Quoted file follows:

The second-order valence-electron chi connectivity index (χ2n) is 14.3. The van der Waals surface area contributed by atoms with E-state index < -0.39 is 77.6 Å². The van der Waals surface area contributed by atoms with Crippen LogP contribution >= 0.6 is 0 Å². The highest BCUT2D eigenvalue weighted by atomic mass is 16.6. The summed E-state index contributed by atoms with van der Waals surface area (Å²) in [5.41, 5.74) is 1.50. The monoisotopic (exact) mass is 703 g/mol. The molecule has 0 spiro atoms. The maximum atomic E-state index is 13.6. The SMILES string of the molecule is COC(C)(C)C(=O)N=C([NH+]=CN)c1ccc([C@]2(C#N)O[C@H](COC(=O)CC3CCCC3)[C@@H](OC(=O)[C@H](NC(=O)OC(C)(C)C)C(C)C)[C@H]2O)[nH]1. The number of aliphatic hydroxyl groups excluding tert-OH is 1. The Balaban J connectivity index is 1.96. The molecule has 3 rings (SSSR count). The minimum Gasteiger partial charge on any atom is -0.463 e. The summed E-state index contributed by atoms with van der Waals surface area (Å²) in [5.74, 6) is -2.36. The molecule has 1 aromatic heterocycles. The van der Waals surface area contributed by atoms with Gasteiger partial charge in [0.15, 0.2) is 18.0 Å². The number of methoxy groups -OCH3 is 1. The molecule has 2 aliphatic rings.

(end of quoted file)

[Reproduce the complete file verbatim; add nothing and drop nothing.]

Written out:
The second-order valence-electron chi connectivity index (χ2n) is 14.3. The van der Waals surface area contributed by atoms with E-state index < -0.39 is 77.6 Å². The van der Waals surface area contributed by atoms with Crippen LogP contribution >= 0.6 is 0 Å². The highest BCUT2D eigenvalue weighted by atomic mass is 16.6. The summed E-state index contributed by atoms with van der Waals surface area (Å²) in [5.41, 5.74) is 1.50. The monoisotopic (exact) mass is 703 g/mol. The molecule has 0 spiro atoms. The maximum atomic E-state index is 13.6. The SMILES string of the molecule is COC(C)(C)C(=O)N=C([NH+]=CN)c1ccc([C@]2(C#N)O[C@H](COC(=O)CC3CCCC3)[C@@H](OC(=O)[C@H](NC(=O)OC(C)(C)C)C(C)C)[C@H]2O)[nH]1. The number of aliphatic hydroxyl groups excluding tert-OH is 1. The Balaban J connectivity index is 1.96. The molecule has 3 rings (SSSR count). The minimum Gasteiger partial charge on any atom is -0.463 e. The summed E-state index contributed by atoms with van der Waals surface area (Å²) in [5.74, 6) is -2.36. The molecule has 1 aromatic heterocycles. The van der Waals surface area contributed by atoms with Gasteiger partial charge in [0.15, 0.2) is 18.0 Å². The number of methoxy groups -OCH3 is 1. The molecule has 2 aliphatic rings.